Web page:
The tragic deaths of 27 people who drowned while attempting the perilous Channel crossing on Wednesday sparked an outcry – and a major diplomatic spat with France.
A record 1,000 people arrived in a single day earlier this month.
Steve Reigate Daily Express)
Concern is mounting among Tory MPs over the situation, which is said to be a major concern among some constituencies.
Increasingly wild ideas have been briefed to newspapers from Government sources in recent months, ranging from sending asylum seekers to Ascension Island in the south Atlantic, to processing arrivals on disused ferries.
Owen Paterson and Tory sleaze claims
The PM’s botched attempt to save Tory Owen Paterson from sanction for breaking lobbying rules caused a major public backlash.
Mr Johnson ordered his MPs to vote to overhaul Parliament’s sleaze rules and block Mr Paterson’s proposed 30-day suspension from the Commons.
But the PM U-turned the next day in the face of widespread public anger, leaving his MPs humiliated.
Mr Paterson resigned as MP for North Shropshire after the PM withdrew his support.
Attempts to draw a line under the row were foiled by Tory backbencher Christopher Chope, who objected to the Government’s bid to quietly overturn the move in the Commons – forcing another embarrassing debate.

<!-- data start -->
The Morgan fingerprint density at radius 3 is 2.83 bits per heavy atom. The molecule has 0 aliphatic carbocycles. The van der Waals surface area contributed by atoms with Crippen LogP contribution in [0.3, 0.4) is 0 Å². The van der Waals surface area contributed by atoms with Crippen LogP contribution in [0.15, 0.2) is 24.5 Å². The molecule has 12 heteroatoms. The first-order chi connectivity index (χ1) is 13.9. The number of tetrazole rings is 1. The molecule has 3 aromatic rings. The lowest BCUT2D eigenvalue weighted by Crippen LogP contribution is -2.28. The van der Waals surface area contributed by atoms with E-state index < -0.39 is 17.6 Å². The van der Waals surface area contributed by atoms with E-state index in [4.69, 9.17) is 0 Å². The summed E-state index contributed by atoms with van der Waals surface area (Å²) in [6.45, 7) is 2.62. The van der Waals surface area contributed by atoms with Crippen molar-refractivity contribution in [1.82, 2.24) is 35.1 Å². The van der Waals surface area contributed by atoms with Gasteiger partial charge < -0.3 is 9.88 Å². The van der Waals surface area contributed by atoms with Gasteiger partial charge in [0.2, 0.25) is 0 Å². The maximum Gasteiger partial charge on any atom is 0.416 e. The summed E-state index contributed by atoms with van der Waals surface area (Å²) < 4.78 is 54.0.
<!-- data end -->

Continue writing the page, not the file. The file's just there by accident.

Mr Johnson also angered his own MPs by skipping a debate on sleaze in the Commons to visit a hospital in Northumberland.
The Paterson row shone a fresh light on allegations of Tory sleaze, with weeks of damaging headlines.
The PM was eventually shamed into proposing a ban on MPs from working as paid political consultants or lobbyists.
The Government was forced into an embarrassing climbdown earlier this month after a massive public backlash over levels of raw sewage being dumped into our waterways.
Untreated sewage was pumped into coastal waters and rivers in England more than 400,000 times in the last year, according to figures from the Environment Agency.
MPs had resisted accepting an amendment from the Duke of Wellington to compel firms to improve their sewage systems “as soon as reasonable” as ministers were worried it would cost up to £660billion to upgrade the Victorian system overnight.
Adam Gerrard / Daily Mirror)
But No10 appeared to be caught out by the scale of public anger, with some Tory MPs being forced to take to social media to defend voting against the amendment.
Environment Secretary George Eustice swiftly came forward with a concession to cut the amount of sewage being dumped in waterways.
Plans to tear up planning rules to speed up housebuilding in England were put on hold in September after anger from Tory MPs.
Cabinet Minister Michael Gove, who was handed the housing brief earlier this year, was said to want to address concerns from fuming backbenchers.
The shake-up was designed to tackle housing shortages and boost home ownership in new Tory strongholds in the North and the Midlands.
But the plans enraged Tories in the party’s traditional heartlands amid concern it would water down local communities’ say over developments.